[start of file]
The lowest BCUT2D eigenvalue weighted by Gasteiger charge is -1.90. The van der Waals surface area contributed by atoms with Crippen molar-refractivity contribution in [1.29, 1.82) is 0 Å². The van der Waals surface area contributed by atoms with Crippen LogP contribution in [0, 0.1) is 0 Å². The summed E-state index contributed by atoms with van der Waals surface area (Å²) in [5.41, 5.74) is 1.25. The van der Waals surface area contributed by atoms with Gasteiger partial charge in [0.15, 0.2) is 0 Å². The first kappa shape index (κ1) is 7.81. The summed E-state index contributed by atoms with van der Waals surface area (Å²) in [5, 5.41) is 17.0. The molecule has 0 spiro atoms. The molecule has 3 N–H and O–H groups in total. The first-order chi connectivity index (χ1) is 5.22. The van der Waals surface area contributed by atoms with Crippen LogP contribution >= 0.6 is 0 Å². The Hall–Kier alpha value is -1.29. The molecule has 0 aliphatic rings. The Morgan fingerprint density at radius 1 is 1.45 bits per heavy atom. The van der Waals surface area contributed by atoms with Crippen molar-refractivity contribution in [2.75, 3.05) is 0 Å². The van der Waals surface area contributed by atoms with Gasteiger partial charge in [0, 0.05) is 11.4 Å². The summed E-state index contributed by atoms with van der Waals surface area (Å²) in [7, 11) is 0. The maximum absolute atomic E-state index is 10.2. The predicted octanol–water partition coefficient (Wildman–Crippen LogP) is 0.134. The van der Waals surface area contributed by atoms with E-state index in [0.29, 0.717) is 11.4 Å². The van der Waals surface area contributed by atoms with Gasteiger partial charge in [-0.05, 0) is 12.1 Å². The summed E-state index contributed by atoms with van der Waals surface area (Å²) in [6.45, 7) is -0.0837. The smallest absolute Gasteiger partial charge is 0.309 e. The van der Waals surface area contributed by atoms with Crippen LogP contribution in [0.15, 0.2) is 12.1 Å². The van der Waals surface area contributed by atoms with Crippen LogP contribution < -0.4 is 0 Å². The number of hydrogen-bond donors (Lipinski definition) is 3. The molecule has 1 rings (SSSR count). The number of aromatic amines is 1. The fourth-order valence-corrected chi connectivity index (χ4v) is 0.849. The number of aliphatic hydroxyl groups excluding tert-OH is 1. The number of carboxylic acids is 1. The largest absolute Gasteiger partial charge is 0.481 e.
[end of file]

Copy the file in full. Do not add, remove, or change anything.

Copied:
The lowest BCUT2D eigenvalue weighted by Gasteiger charge is -1.90. The van der Waals surface area contributed by atoms with Crippen molar-refractivity contribution in [1.29, 1.82) is 0 Å². The van der Waals surface area contributed by atoms with Crippen LogP contribution in [0, 0.1) is 0 Å². The summed E-state index contributed by atoms with van der Waals surface area (Å²) in [5.41, 5.74) is 1.25. The van der Waals surface area contributed by atoms with Gasteiger partial charge in [0.15, 0.2) is 0 Å². The first kappa shape index (κ1) is 7.81. The summed E-state index contributed by atoms with van der Waals surface area (Å²) in [5, 5.41) is 17.0. The molecule has 0 spiro atoms. The molecule has 3 N–H and O–H groups in total. The first-order chi connectivity index (χ1) is 5.22. The van der Waals surface area contributed by atoms with Crippen LogP contribution >= 0.6 is 0 Å². The Hall–Kier alpha value is -1.29. The molecule has 0 aliphatic rings. The Morgan fingerprint density at radius 1 is 1.45 bits per heavy atom. The van der Waals surface area contributed by atoms with Crippen molar-refractivity contribution in [2.75, 3.05) is 0 Å². The van der Waals surface area contributed by atoms with Gasteiger partial charge in [0, 0.05) is 11.4 Å². The summed E-state index contributed by atoms with van der Waals surface area (Å²) in [7, 11) is 0. The maximum absolute atomic E-state index is 10.2. The predicted octanol–water partition coefficient (Wildman–Crippen LogP) is 0.134. The van der Waals surface area contributed by atoms with E-state index in [0.29, 0.717) is 11.4 Å². The van der Waals surface area contributed by atoms with Gasteiger partial charge in [-0.05, 0) is 12.1 Å². The summed E-state index contributed by atoms with van der Waals surface area (Å²) in [6.45, 7) is -0.0837. The smallest absolute Gasteiger partial charge is 0.309 e. The van der Waals surface area contributed by atoms with Crippen LogP contribution in [0.15, 0.2) is 12.1 Å². The van der Waals surface area contributed by atoms with Crippen LogP contribution < -0.4 is 0 Å². The number of hydrogen-bond donors (Lipinski definition) is 3. The molecule has 1 rings (SSSR count). The number of aromatic amines is 1. The fourth-order valence-corrected chi connectivity index (χ4v) is 0.849. The number of aliphatic hydroxyl groups excluding tert-OH is 1. The number of carboxylic acids is 1. The largest absolute Gasteiger partial charge is 0.481 e.